Thursday, May 17, 2012
I love the craziness of the place, in fact I think this applies to Italy as a whole. The reason we had to stay in Rome for so many days was that we needed to finish off our paper work in order for us to get hitched in Italy. It was pretty straight forward - get one document from the Australian embassy then have the Italian office legalize it. Well the first part was anyway. In true Aussie style obtaining the necessary document from the embassy was as easy as bob being my uncle. A simple and straight forward "have you been married before? No? Good, fill this in" and we were done, seriously. The second part however involved us having to wait until the following Monday as the office was only open from 9-12 and the metro and buses weren't running on the Friday (as you do). So after waiting in a rather slow moving queue with a number that I had to walk around in circles to find, I finally got to the front to ask for a 'marca da bollo' (basically a stamp to legalize the document we received from our laid back embassy). Now my Italian isn't fabulous but I know enough to get by so you can imagine my face when I interpreted what he just said to me to mean that I had to go back out of the office, down the stairs, outside the building to go across the road to a tobacco shop to pay for and get the 'marca da bollo'. Then bring it back to this office where he will finish the paperwork! Umm WTF?? Surely I've misunderstood. He must have meant that there is another office next to or behind the tobacco store? The Italians can't be that crazy that you can actually wander into a ciggie shop and pick yourself up this stamp that clearly holds some weight in the legal world? How very wrong I was. Of course you purchase that here lady, where else would you buy it?? So after all the appointments with the Italian consulate, headaches, delays and numerous forms, the last piece of our marriage document puzzle was reliant on a stamp that you can purchase along with your Marlboro reds! I'm sure there's a metaphor in there some where.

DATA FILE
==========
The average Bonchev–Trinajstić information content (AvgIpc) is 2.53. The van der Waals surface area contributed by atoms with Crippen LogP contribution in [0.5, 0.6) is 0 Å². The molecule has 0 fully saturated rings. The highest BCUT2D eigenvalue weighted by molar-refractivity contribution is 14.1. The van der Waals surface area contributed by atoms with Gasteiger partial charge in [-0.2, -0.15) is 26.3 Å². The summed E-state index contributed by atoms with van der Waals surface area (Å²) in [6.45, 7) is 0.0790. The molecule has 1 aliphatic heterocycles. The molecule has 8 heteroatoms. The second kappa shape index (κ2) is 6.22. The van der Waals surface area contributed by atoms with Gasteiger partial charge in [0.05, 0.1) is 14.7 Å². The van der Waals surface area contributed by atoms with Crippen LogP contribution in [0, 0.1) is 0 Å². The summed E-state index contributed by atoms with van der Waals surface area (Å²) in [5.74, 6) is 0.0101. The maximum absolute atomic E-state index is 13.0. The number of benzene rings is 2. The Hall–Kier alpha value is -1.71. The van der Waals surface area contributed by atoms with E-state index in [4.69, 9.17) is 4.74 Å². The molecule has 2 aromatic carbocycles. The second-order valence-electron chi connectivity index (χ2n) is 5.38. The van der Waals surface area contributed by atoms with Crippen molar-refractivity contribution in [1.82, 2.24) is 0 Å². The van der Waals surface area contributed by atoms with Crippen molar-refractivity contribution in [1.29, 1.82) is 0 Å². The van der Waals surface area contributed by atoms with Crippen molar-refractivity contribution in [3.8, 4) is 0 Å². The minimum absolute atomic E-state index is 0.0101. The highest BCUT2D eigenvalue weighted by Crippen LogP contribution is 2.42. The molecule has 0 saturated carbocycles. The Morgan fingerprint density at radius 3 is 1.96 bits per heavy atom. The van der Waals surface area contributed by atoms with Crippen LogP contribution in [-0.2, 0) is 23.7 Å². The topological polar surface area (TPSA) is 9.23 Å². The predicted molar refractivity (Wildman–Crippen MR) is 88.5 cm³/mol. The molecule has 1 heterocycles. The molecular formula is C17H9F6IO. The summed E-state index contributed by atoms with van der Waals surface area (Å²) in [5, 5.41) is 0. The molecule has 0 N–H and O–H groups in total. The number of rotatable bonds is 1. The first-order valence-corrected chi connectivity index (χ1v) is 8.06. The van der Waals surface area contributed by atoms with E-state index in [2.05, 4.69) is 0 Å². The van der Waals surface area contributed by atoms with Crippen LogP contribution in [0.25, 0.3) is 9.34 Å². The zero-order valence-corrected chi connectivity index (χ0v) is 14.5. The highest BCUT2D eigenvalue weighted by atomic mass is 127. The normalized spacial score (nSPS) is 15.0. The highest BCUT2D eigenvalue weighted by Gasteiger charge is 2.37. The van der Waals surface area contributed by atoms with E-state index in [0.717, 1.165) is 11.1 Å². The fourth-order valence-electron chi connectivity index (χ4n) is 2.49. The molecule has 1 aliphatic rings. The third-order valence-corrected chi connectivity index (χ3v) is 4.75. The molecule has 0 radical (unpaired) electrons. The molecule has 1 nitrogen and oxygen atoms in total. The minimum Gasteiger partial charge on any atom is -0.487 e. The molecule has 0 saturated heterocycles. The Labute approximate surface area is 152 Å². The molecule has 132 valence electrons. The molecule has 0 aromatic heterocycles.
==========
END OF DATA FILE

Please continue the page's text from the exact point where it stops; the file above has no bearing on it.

I have visited this city many times but it's beauty never ceases to impress me. This is the first time, however, I have stumbled across the 'apertivo', the Italian version of tapas. The Romans have got this sorted. Stumble into a bar or food store (you'll know if they do 'apertivo' as you'll find a display cabinet with lots of mini foods in it) and order a glass of wine/cocktail or my poison of choice, a tasty prosecco and included in the price comes a plate of 'spuntino' (snacks). The best part is that these are available from 5 or 6 until 9pm, which for a local is supposed to tie them over until dinner (which will happen any time from 9-midnight) but for a weary australian traveller this cheeky happy hour tipple becomes dinner! You could visit rome 100 times and there would always be something new, possibly because every time they go to expand the underground metro they stumble across some more ruins! We ourselves have made a few fabulous discoveries worth sharing: A chocolate shop called SAID Roma, a combination of a chocolate shop/cafe/bar/restaurant all housed in a gorgeous chocolate warehouse, the grown up version of a willy wonka factory, if you will. It's a little off the beaten tourist track but makes you feel like a local. The smell of the chocolate is amazing, so amazing that one sniff alone and I could feel my wedding dress getting tighter! The chocolate is delicious but does include some crazy flavours like sambuca, pepper and chilli.
Urbana47 and it's sister restaurant Zoc are also worthy of visits. These industrial styled restaurants practice the low food mile philosophy which makes my little foodie heart sing. They both offer a 20 euro lunch tasting menu (although I think Zoc's is only available on weekends) which consists of 4 courses (ours was fennel, orange and olive salad, followed by a delicious tomato and basil pasta served on the freshest and 'light as air' ricotta I've ever tasted, then roasted beef fillet with an olive sauce served with greens and finished all off with a very intense bitter, sweet chocolate and coffee dessert). It was absolutely delicious and the fact that you are supporting local farmers is fantastic. Even the beer was made from a boutique brewery from near the Rome airport!
And finally, would you believe in going the long way round to see the Colosseum (and turk is taking full credit for this error) we stumbled across a farmers market in Circo Maximo.
This was a true treat for us given that we sell our wares at farmers markets in Melbourne. The ironic part was that we always have a little giggle to ourselves at the 'tourists' who come into our markets so excited by all the amazing produce and snapping away at various stalls with such an eagerness to tell their friends back home about it, well we were those people. The only two with a camera and possibly a little too enthusiastic for the stall holders! We tasted some locally made cheeses, olives, olive oils, salamis and porchetta. This place was a true local find (I think we were the only ones speaking English) and the perfect place to pick up all the necessities for a picnic in a park overlooking the colosseum...when we finally reached it... Bliss.